The first storyline begins when Jorge escapes from prison with the help of sinister friends. No time to celebrate -- there's drug business to get to -- a great "investment opportunity," if they can pull it off. In the meantime, JW is living the good life... or so it would seem. His fashion model good looks allow him to easily blend in with a wealthy playboy crowd, hanging out in glamorous clubs, dropping names. Little do they know, JW only has 243 kroner in the bank. In fact, they know very little about JW, and that's the way he likes it. JW is a college student studying economics, and he drives a taxi to make ends meet. From his home base -- in depressing student housing -- we see that JW knows how to make a cheap shirt look expensive with a change of buttons. He looks like a million bucks when he walks out the door. At Sophie's party, JW parks out of sight so he can make a grand entrance, walking through a sea of high-end luxury cars.
As it turns out, JW isn't the only one concealing financial difficulties. "Their line of credit is frozen," he learns. Yet some at the party aren't sure what to make of JW. Maybe he's not what he pretends to be. "There are three types of people. Which are you?" It's a pointed question, but JW is always cagey. He hopes he's gotten away with it, but a "friend" quietly suggests, "You should stick to your own kind." JW has found he can boost his taxi driver income by doing some special jobs. One of those jobs nearly gets him killed, and in the process, he is forced to take in a wounded drug dealer -- Jorge. In JW's shabby little room, Jorge comments, "You look like a classy guy, but you live like a drug dealer." In fact, Jorge could use someone like JW; someone who is well-connected and looks classy enough to get away with laundering money but who's hungry enough to want the job. He tells JW it's easy money.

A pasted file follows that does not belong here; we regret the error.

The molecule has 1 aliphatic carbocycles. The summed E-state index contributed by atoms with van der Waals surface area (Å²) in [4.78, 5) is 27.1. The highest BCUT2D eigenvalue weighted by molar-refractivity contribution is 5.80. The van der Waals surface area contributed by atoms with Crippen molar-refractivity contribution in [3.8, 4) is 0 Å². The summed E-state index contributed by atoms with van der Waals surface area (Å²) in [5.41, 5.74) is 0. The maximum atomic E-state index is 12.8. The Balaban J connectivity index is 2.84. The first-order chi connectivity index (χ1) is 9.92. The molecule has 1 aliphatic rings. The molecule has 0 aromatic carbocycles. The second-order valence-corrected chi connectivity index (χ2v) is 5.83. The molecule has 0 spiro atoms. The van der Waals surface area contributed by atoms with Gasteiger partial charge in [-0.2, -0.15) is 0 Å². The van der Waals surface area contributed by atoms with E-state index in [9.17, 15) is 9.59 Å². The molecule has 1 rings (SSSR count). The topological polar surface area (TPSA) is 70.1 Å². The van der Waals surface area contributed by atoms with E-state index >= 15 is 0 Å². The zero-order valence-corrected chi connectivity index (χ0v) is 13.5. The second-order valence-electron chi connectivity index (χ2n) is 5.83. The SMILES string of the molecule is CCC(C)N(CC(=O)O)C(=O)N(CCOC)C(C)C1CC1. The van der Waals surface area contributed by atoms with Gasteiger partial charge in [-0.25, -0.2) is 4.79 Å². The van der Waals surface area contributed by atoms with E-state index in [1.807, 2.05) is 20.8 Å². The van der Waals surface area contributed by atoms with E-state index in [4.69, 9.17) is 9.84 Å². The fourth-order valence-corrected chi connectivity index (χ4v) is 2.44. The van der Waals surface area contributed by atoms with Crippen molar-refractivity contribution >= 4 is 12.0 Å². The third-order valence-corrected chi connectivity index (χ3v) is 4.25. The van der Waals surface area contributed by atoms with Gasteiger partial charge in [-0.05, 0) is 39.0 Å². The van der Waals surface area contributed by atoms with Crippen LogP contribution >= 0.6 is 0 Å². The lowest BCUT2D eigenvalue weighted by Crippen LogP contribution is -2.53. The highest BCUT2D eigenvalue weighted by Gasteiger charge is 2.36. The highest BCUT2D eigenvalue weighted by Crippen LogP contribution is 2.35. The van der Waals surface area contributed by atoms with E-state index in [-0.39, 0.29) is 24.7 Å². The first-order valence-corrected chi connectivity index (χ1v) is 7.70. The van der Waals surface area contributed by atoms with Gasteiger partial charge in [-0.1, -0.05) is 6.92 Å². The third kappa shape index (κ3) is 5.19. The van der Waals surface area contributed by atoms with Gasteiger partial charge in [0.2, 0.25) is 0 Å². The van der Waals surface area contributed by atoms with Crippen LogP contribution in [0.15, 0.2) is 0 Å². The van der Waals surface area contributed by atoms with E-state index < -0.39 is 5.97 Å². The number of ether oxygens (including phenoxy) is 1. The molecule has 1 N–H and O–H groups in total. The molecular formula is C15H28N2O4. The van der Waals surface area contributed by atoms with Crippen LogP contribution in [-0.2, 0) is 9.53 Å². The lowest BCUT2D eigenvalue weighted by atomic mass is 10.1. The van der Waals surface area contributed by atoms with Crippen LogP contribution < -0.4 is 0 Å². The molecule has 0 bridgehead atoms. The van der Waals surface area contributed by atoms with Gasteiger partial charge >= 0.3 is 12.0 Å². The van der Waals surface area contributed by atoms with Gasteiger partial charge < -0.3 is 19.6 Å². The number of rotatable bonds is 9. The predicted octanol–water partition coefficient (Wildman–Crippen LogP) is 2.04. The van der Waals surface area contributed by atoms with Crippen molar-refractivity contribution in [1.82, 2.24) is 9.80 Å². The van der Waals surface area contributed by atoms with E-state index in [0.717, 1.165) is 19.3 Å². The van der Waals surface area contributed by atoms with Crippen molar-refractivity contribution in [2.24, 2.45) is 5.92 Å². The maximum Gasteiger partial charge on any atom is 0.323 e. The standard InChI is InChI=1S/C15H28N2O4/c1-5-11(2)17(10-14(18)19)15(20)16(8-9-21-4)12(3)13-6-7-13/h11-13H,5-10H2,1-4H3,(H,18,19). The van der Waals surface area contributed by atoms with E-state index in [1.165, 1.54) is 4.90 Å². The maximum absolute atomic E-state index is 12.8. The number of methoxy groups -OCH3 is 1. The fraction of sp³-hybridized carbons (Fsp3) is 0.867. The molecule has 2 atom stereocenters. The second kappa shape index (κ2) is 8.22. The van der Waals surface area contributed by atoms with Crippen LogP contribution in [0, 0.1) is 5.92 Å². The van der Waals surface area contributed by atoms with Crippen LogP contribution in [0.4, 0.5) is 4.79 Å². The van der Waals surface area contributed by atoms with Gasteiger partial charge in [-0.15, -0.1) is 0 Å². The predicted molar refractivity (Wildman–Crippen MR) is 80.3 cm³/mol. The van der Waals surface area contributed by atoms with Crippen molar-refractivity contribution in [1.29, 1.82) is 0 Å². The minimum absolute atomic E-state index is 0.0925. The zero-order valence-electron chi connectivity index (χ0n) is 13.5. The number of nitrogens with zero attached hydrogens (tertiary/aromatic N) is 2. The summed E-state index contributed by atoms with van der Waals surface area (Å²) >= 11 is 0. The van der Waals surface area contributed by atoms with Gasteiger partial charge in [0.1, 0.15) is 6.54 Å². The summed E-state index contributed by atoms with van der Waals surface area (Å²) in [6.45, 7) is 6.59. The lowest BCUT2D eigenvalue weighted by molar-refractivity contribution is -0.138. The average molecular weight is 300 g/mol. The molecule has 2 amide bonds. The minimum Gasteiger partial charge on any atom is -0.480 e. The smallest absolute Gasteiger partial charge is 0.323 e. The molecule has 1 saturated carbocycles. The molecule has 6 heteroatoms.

As it turns out, we've also been following a third story line: a rival drug organization, Serbs. They're definitely not planning to work with Albanians or Arabs or whatever Jorge is. "We don't have the same God." But Mrado cautions against war. "We want money, not war," The others say it must be war. JW's association with Jorge is likely to put him in the middle of a very nasty situation... very nasty indeed. (Swedes seem to like their violence extra crunchy.) Easy Money is one part stylish crime thriller, two parts unreserved violence. Those who happened to watch the AMC series The Killing will hardly believe Joel Kinnaman's transformation. Looks can be deceiving, however. When it comes down to it, you can't trust anyone especially someone who promises easy money.
2 popped kernels (Scale: 0-4) Money laundering for drug dealers could be an easy way to keep up with the beautiful people... or not
Popcorn Profile Rated: R (Violence, crime, drugs) Audience: Young adults Distribution: Art house Mood: Sober Tempo: Zips right along Visual Style: Nicely varnished realism Character Development: Not that kind of film Language: True to life Social Significance: Pure entertainment
Read more Popcorn Previews at www.popcorndiary.com
You may also want to read about other Swedish films:
The Girl with the Dragon Tattoo http://www.popcorndiary.com/PagesClassics/cla_girl_dragon_tattoo.htm